After 10 years at New York’s Luhring Augustine Gallery, Barnard grad Claudia Altman-Siegel felt ready to strike out on her own, so sherelocated to San Francisco and opened Altman Siegel Gallery in 2009. Shecurrently represents 11 artists, two of whom, Shannon Ebner and EmilyWardill, were included in the 2011 Venice Biennale. Recently, A.i.A. spoke with Altman-Siegel about the gallery scene in the Bay Area and her long-term plans for the gallery.
Your first paid gig in the art world was as a security guard—actually a fairly common phenomenon among art professionals. Can you tell us a little bit about that?
I worked as a security guard at Luhring Augustine. They had a show called “8 Painters” curated by Steve Wolfe, and they had a small Jackson Pollock in it, so Michele Maccarone, who was the director at the time, hired me to sit in the gallery and watch the painting for the month. I read 16 books, including War and Peace, and was a terrible guard. But after the month was over they hired me as the registrar, and then I was co-director in two years.
What were your favorite shows and projects at Luhring Augustine?
One of the most meaningful projects I worked on was Rachel Whiteread’s Holocaust Memorial in Vienna. It took years and years to be realized, and at the unveiling they had a big ceremony that was very dry except at the end a cantor read the mourners’ Kaddish, and I cried my eyes out. It was really moving. At the time we were all worried about graffiti and neo-Nazi backlash, and I was quite nervous to see it again when I went back a year later, but it was beautifully covered in candles and flowers; all our fears were groundless and it’s a loved and revered monument.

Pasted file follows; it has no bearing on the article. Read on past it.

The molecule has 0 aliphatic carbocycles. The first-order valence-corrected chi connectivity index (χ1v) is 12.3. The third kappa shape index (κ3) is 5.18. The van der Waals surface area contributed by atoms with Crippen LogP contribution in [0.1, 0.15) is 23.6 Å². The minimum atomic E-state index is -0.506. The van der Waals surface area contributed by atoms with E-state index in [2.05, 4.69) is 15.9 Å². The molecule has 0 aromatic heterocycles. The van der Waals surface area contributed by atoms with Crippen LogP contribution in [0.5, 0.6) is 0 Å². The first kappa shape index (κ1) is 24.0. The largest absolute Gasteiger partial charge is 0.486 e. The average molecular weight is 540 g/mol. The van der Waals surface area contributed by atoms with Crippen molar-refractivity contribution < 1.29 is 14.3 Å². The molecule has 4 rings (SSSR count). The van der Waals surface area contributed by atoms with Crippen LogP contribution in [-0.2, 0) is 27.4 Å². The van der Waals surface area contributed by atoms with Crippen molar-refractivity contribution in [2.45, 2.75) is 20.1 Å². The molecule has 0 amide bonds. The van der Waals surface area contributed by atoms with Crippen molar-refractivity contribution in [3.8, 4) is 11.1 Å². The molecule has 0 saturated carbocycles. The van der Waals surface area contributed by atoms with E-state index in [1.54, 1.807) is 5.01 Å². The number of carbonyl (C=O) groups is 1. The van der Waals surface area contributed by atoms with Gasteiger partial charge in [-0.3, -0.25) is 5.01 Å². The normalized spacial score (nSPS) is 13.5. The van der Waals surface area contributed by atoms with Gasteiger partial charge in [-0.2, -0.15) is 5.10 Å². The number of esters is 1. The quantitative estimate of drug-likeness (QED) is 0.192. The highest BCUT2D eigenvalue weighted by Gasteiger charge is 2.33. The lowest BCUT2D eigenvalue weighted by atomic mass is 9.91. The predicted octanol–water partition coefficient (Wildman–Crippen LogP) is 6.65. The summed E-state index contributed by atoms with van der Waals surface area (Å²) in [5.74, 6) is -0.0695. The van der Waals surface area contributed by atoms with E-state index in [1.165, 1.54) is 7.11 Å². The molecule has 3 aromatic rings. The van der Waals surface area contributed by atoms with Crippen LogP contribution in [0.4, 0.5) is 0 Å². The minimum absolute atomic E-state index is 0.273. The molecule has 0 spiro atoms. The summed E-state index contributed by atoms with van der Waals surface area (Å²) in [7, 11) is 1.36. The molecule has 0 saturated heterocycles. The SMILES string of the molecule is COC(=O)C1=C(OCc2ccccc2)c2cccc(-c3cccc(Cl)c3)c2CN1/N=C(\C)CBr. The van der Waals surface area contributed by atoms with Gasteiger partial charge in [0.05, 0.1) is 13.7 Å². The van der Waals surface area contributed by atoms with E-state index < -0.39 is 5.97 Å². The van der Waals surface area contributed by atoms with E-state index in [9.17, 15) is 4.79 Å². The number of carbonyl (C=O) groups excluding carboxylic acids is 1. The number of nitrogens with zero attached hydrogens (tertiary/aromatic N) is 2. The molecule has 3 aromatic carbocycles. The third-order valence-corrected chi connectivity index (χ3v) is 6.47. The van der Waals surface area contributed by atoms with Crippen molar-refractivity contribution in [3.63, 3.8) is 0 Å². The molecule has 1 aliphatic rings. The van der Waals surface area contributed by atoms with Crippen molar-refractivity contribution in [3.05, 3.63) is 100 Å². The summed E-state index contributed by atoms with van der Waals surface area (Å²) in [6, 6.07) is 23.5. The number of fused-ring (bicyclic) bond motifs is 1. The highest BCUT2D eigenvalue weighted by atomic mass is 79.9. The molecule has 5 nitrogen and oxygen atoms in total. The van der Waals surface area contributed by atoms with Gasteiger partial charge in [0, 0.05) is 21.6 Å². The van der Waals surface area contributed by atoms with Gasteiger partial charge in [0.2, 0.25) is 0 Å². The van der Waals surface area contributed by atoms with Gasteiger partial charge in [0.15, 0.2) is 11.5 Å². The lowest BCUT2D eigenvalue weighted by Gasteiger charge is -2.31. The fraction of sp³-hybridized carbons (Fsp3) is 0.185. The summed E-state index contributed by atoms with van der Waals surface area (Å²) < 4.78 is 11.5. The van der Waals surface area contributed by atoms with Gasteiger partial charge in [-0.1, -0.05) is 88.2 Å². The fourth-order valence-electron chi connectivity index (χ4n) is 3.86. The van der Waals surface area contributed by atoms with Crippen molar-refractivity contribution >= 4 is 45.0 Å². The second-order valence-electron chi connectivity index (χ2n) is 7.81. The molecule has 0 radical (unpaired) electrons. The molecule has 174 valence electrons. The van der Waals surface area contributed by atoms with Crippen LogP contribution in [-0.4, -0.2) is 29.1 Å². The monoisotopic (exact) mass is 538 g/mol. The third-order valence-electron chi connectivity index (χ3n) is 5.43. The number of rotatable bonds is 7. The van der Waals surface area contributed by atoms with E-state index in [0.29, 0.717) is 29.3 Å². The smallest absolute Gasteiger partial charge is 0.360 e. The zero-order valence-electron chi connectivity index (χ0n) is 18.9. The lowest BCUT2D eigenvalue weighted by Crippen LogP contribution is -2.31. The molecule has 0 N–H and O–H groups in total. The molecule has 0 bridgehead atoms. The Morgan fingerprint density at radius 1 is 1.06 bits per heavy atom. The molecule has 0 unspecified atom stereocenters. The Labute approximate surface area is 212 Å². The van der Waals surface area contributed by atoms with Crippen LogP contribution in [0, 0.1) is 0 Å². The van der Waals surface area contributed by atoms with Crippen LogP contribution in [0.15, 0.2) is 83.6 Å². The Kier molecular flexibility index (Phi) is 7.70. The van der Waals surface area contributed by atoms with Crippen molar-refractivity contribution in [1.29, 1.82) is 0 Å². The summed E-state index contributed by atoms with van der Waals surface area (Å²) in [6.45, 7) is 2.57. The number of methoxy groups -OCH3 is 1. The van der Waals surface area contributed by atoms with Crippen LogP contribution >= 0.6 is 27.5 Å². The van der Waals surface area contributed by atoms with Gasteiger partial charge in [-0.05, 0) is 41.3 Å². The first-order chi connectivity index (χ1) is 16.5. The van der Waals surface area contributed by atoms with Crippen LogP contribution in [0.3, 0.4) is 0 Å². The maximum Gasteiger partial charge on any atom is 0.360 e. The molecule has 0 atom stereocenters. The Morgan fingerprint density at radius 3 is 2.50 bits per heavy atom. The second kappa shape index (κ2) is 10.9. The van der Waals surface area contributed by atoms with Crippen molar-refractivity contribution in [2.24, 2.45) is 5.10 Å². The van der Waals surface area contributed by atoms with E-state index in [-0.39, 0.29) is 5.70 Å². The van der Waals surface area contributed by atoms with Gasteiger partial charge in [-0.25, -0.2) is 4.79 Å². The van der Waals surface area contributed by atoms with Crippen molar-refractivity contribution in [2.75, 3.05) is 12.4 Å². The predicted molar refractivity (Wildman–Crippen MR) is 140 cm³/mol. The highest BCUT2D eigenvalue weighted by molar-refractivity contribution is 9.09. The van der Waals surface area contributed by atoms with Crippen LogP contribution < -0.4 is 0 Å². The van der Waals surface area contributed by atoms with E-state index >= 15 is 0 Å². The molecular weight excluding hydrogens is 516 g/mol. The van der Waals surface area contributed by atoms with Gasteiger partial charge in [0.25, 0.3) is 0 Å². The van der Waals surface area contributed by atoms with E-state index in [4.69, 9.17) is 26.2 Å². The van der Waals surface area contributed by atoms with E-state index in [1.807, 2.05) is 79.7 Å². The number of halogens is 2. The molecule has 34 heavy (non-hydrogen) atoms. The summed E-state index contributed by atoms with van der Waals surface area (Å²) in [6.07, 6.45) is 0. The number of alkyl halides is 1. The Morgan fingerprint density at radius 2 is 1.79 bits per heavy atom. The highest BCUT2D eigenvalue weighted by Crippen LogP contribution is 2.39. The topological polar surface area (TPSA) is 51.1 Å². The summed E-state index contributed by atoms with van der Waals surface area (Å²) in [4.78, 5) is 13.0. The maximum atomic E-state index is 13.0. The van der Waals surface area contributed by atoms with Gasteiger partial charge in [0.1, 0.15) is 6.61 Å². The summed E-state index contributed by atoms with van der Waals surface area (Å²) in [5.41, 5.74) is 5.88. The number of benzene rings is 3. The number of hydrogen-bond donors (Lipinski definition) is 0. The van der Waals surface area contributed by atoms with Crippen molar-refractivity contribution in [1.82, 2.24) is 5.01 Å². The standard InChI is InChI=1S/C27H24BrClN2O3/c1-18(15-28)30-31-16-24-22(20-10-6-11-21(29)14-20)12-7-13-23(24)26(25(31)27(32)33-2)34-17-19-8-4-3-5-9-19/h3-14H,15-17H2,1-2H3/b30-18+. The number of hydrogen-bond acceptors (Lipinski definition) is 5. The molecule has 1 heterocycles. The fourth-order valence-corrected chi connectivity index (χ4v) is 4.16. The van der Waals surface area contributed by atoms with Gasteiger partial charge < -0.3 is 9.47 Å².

The reason I was back in Vienna a year later was for Christopher Wool’s show at Secession. It opened on September 12, 2001. The day before, on September 11th, Josh Smith, who was Wool’s assistant at the time, and I had just seen this fabulous Kazimir Malevich show and were skipping through the streets of Vienna having a great time. When we got back to the museum the installers said “The World Trade Center is burning,” and we thought that was a groovy way of saying “New York is in the house!” or something. But then we realized that wasn’t the case and what they were saying was literal. That night we were walking around and ran into Donald Baechler, who was having a gallery show opening. The gallery was full of people and he was sitting outside on the sidewalk by himself and holding a half-empty bottle of wine. He seemed really psyched to see some Americans. We were all stuck in Vienna for several sad days after that, but Wool’s show remains one of the best painting shows I have ever seen.
When you left Luhring Augustine to open your own gallery, you didn’t just set out on your own—you launched on the opposite side of the country. What prompted you to make such a radical change, and what were the benefits and challenges of doing so?